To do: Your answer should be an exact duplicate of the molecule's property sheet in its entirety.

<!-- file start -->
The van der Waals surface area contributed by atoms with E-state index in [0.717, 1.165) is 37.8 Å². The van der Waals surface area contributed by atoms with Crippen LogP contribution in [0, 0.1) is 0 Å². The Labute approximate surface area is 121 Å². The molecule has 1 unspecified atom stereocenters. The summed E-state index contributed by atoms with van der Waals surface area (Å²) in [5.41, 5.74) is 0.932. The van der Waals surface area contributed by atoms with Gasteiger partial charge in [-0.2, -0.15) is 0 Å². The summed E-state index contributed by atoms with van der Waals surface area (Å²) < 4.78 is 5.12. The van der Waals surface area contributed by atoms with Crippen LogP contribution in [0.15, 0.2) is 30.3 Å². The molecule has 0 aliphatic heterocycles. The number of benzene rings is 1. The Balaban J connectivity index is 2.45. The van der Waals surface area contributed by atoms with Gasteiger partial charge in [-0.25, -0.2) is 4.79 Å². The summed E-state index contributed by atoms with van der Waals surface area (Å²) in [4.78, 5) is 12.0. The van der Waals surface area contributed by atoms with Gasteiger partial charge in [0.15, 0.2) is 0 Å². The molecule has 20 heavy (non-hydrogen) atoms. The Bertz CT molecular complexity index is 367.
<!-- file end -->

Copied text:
The van der Waals surface area contributed by atoms with E-state index in [0.717, 1.165) is 37.8 Å². The van der Waals surface area contributed by atoms with Crippen LogP contribution in [0, 0.1) is 0 Å². The Labute approximate surface area is 121 Å². The molecule has 1 unspecified atom stereocenters. The summed E-state index contributed by atoms with van der Waals surface area (Å²) in [5.41, 5.74) is 0.932. The van der Waals surface area contributed by atoms with Gasteiger partial charge in [-0.2, -0.15) is 0 Å². The summed E-state index contributed by atoms with van der Waals surface area (Å²) < 4.78 is 5.12. The van der Waals surface area contributed by atoms with Crippen LogP contribution in [0.15, 0.2) is 30.3 Å². The molecule has 0 aliphatic heterocycles. The number of benzene rings is 1. The Balaban J connectivity index is 2.45. The van der Waals surface area contributed by atoms with Gasteiger partial charge in [-0.25, -0.2) is 4.79 Å². The summed E-state index contributed by atoms with van der Waals surface area (Å²) in [4.78, 5) is 12.0. The van der Waals surface area contributed by atoms with Gasteiger partial charge in [0.15, 0.2) is 0 Å². The molecule has 20 heavy (non-hydrogen) atoms. The Bertz CT molecular complexity index is 367.